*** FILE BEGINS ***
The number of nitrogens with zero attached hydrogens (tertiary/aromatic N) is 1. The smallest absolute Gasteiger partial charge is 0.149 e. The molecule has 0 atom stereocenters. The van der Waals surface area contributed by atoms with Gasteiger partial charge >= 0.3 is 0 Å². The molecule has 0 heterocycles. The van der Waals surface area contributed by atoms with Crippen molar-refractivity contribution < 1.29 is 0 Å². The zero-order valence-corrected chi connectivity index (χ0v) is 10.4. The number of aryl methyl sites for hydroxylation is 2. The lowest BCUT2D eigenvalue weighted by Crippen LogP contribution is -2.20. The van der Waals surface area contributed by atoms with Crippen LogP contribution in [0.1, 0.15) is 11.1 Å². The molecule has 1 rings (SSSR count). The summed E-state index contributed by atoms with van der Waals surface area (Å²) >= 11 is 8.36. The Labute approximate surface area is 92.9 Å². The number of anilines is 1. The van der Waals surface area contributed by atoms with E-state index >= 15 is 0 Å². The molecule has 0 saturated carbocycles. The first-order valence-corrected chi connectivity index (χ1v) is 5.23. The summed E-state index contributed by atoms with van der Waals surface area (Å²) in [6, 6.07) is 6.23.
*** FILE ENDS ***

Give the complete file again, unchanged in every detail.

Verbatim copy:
The number of nitrogens with zero attached hydrogens (tertiary/aromatic N) is 1. The smallest absolute Gasteiger partial charge is 0.149 e. The molecule has 0 atom stereocenters. The van der Waals surface area contributed by atoms with Gasteiger partial charge >= 0.3 is 0 Å². The molecule has 0 heterocycles. The van der Waals surface area contributed by atoms with Crippen molar-refractivity contribution < 1.29 is 0 Å². The zero-order valence-corrected chi connectivity index (χ0v) is 10.4. The number of aryl methyl sites for hydroxylation is 2. The lowest BCUT2D eigenvalue weighted by Crippen LogP contribution is -2.20. The van der Waals surface area contributed by atoms with Crippen LogP contribution in [0.1, 0.15) is 11.1 Å². The molecule has 1 rings (SSSR count). The summed E-state index contributed by atoms with van der Waals surface area (Å²) >= 11 is 8.36. The Labute approximate surface area is 92.9 Å². The number of anilines is 1. The van der Waals surface area contributed by atoms with E-state index >= 15 is 0 Å². The molecule has 0 saturated carbocycles. The first-order valence-corrected chi connectivity index (χ1v) is 5.23. The summed E-state index contributed by atoms with van der Waals surface area (Å²) in [6, 6.07) is 6.23.